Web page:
Written by David Tebbutt, MicroScope 08/84 item 01 - scanned


By popular request, as they say, I'm going to make two statements about software theft and then return to the normal (or abnormal depending on your point of view) approach to Reflections. In this issue I will cover the various players in the game and in the next issue I shall look at strategies for tackling the problem.

Authors and publishers have a refreshingly simple view of things: they just want to maximise the legitimate sales of their programs. Ordinary private users of software want to spend their money effectively and not end up with useless programs. School children and students want to glean maximum enjoyment and usefulness at minimum cost. Teachers want to extract the maximum educational value within ordained budgets. A person running a small business wants reliable systems which match the company's needs with access to assistance if things go wrong. A large business will want the same things but with the possibility of repeating the same system throughout his organisation.

To my mind, theft starts at the point where more than one person has concurrent use of a program. Software theft can be regarded as either casual or for profit, although at times the boundary can be quite blurred. The general opinion is that casual copying accounts for 90 per cent of all software theft and counterfeiting for 10 per cent. This may be true for games but I suspect that, in the UK, counterfeit business software accounts for less than 10 per cent. By counterfeit, I mean the whole package from disk labels to outer packaging. A product would have to be very successful and the chance of detection vanishingly small for anyone to take the risk. On the other hand, I'm certain that some dealers photocopy manuals. It must be quite a temptation at times to throw in a popular software product 'for nothing' to clinch a sale.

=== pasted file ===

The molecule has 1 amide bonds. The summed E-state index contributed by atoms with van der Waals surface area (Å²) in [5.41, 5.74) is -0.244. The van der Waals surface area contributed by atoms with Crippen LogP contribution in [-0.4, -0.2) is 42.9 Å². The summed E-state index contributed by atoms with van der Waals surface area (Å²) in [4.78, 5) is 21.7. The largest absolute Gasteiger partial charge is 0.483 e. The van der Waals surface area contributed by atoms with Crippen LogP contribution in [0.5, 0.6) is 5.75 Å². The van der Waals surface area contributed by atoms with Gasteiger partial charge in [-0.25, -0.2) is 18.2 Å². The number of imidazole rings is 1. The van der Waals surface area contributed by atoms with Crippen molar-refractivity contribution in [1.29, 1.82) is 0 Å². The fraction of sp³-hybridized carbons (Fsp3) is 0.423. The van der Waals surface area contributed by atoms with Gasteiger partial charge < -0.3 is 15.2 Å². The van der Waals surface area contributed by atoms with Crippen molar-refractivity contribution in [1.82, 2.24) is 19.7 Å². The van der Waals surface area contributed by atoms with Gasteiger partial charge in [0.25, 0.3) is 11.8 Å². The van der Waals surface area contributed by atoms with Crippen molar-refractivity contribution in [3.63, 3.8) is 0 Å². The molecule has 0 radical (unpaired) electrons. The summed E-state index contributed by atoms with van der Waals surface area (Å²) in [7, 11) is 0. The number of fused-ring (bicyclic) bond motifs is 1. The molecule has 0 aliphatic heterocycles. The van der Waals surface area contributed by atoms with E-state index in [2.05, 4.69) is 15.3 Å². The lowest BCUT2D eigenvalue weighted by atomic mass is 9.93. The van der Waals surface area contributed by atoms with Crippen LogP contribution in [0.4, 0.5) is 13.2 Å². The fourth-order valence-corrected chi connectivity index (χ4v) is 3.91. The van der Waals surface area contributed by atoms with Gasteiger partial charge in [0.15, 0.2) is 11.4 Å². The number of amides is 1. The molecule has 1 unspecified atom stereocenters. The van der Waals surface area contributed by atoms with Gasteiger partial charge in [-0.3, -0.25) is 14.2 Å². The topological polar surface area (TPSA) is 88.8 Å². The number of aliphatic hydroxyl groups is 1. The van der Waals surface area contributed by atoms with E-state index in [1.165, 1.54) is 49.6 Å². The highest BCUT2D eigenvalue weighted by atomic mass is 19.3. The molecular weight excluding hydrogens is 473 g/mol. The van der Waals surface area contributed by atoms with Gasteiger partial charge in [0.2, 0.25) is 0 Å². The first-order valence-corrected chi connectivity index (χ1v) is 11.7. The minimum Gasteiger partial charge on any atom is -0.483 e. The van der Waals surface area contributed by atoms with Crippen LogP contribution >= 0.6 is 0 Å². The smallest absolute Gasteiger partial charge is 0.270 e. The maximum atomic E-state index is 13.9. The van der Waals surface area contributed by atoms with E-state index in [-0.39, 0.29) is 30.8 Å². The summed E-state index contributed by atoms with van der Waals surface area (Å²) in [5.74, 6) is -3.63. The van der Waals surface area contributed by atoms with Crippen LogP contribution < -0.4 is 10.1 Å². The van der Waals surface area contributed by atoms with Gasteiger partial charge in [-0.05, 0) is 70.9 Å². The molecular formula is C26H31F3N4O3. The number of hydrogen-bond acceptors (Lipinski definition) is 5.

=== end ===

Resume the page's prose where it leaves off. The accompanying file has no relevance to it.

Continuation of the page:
I am sure that neither the dealer nor the purchaser has any real consciousness of having done anyone any harm. It doesn't seem like 'real theft' such as stealing a car or picking a pocket. Even harder for some dealers is the need to insist on the customer buying a separate copy of a software package for each machine (or, in some cases, each terminal) purchased. Fortunately, the sort of dealer who makes such sales is usually the sort of dealer who trades ethically. It doesn't, though, stop a customer buying a single copy of a package 'for evaluation' and then taking it back to the office to duplicate and share around.

Employees of large corporations often copy manuals and disks and hand them around to their colleagues but the weird thing about this sort of behaviour is that nobody directly involved actually profits from the exercise. The employee may save the employer a few pounds and he may crank up his productivity as a result of using the program, but does he care for the company's bottom line that much?

Ignoring the hysterical claims being bandied around, I hear that about seven copies are made of each games program sold. This does not mean though that the software publisher has lost seven sales. It's probably more like two. I'm sure there are schoolboys with hundreds of programs but, like matchbox tops or stamps, they probably have them more in order to brag about how many they have rather than to actually use them.

Many distributors and publishers avoid the education market like the plague. Schools are desperately short of money and the teachers are on the horns of a moral dilemma. On the one hand they want to give the children the best possible exposure to computing. But this would involve a high expenditure on software, especially if there are many machines in the same school. The temptation to buy a single copy of a program and use it on every machine is almost irresistible. The reason for all this is not because teachers are criminals but because their funds are inadequate for what they'd like to achieve. Once again there is no feeling of doing anyone any harm and, unlike business users, there is not even a financial benefit accruing from the use of these programs. The sad truth is that many people who could develop excellent educational software won't tackle it because they know the rewards will be so feeble. In many cases they would actually lose money.

So much for the main participants in the software supply and purchase chain. In the next Reflections I'll look at the options available to counter software theft.